LAS VEGAS, Nev. (Fox News) - On Sunday night, 64-year-old Stephen Paddock opened fire on a crowd of concert-goers gathered at an outdoor venue below his 32nd floor room at the Mandalay Bay Resort and Casino, killing at least 59 and injuring more than 500 others.
Now, in the wake of the senseless Las Vegas massacre, hotel and security experts are divided on what can be done to protect guests in the future.
“The bottom line is, they couldn’t prevent it,” said Fred Del Marva, a hospitality security expert who works as a legal security consultant for hotels, bars and casinos in Las Vegas.
“This is nothing but a random act of violence that couldn’t have been prevented. I’ve been wracking my brain, and I just can’t see it,” he tells Fox News.
According to Del Marva, hotels and casinos, in particular, have probably “the worst security” of any industry, in that it’s more reactive than proactive — i.e., security can review footage of a crime and deal with it accordingly, rather than prevent it.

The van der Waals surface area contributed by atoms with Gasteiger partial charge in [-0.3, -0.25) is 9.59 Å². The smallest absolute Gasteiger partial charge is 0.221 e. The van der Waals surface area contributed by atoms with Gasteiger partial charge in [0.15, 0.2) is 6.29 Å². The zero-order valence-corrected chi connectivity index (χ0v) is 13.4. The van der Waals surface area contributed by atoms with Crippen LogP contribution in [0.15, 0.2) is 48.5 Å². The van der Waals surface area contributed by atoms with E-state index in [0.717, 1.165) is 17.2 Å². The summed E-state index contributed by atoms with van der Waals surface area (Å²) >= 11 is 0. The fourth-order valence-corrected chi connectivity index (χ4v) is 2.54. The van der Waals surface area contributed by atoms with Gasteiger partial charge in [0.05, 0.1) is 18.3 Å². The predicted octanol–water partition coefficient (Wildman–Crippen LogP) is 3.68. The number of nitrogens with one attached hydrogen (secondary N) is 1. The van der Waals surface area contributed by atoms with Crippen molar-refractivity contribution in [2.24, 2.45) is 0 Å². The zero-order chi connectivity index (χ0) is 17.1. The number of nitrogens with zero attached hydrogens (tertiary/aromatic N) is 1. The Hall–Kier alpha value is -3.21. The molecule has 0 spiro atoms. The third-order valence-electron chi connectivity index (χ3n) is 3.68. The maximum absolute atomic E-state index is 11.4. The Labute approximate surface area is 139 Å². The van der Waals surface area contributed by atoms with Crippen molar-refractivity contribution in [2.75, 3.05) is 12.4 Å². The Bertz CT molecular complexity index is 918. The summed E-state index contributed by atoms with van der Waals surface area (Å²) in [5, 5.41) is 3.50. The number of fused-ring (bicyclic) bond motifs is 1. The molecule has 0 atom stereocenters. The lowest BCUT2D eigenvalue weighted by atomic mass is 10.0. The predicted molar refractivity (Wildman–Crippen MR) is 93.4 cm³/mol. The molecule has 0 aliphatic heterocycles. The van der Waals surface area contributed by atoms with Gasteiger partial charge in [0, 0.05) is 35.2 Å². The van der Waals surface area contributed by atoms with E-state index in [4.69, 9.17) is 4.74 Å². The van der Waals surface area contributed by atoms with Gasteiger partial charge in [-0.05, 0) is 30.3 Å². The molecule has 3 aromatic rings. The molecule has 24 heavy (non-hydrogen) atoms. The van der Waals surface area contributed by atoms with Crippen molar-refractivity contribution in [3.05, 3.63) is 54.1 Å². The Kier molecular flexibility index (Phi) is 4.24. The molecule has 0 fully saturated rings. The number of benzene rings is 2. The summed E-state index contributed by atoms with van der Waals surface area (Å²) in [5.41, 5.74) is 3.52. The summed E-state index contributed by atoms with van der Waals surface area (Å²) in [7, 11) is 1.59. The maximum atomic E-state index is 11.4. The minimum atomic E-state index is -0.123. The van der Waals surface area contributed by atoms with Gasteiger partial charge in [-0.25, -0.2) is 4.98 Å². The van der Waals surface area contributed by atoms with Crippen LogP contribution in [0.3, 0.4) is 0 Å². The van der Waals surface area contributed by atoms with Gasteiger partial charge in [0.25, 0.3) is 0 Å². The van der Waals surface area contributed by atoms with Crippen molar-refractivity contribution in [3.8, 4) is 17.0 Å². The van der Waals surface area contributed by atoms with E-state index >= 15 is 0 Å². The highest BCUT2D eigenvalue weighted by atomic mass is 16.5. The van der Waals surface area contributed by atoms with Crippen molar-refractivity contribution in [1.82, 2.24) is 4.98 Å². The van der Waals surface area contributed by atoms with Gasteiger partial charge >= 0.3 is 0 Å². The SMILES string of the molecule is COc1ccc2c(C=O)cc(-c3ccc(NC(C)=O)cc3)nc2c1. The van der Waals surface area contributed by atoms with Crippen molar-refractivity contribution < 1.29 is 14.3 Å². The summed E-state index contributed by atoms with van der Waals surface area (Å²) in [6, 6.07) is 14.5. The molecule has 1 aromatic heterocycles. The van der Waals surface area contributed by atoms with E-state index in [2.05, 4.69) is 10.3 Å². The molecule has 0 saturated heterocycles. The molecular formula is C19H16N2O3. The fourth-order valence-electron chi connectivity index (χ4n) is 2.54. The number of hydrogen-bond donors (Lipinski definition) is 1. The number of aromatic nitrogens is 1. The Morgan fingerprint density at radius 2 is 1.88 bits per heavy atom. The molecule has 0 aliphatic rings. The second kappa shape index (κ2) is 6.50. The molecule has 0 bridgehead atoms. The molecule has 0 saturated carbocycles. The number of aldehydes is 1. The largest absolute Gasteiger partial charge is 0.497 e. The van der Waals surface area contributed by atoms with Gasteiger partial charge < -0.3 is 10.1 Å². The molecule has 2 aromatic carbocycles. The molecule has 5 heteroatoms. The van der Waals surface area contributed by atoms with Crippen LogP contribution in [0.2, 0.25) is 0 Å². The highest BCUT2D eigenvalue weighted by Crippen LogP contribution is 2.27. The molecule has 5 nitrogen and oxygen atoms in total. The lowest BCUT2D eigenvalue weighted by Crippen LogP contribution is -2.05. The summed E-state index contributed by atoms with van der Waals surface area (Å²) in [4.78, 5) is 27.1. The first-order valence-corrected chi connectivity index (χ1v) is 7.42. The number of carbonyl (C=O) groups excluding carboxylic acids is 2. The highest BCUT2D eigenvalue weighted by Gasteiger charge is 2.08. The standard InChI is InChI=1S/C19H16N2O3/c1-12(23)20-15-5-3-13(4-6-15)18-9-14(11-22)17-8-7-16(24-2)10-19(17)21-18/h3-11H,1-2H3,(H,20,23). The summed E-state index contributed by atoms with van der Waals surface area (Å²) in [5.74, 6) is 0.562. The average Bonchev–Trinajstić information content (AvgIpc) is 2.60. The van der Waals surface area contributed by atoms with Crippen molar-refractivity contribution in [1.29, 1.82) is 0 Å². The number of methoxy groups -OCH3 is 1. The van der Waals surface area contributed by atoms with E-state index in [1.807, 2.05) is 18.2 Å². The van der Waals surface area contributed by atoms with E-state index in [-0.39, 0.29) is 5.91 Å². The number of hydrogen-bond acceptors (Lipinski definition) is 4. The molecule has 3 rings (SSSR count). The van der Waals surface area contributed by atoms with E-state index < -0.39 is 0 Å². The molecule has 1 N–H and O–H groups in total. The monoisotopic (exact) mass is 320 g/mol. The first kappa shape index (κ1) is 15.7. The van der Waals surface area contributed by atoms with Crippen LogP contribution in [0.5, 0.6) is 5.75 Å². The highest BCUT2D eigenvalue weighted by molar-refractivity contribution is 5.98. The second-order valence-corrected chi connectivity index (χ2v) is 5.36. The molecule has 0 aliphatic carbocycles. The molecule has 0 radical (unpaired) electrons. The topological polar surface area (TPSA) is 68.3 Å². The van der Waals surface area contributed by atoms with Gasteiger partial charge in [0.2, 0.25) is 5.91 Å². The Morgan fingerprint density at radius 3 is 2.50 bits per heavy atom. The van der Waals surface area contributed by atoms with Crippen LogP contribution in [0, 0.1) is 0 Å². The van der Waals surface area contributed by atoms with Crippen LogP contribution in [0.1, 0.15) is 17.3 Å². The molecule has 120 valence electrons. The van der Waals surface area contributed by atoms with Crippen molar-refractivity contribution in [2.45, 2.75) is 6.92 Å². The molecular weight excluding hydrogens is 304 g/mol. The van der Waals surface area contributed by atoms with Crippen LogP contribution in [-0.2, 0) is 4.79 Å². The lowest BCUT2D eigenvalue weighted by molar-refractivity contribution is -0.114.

The only other option, as Del Marva sees it, is to create a strong deterrent at the entranceways in the form of a visible security presence, complete with trained dogs. And while that might not be a catch-all solution, Del Marva said it “still makes people feel edgy or uneasy if they’re thinking of doing something.”
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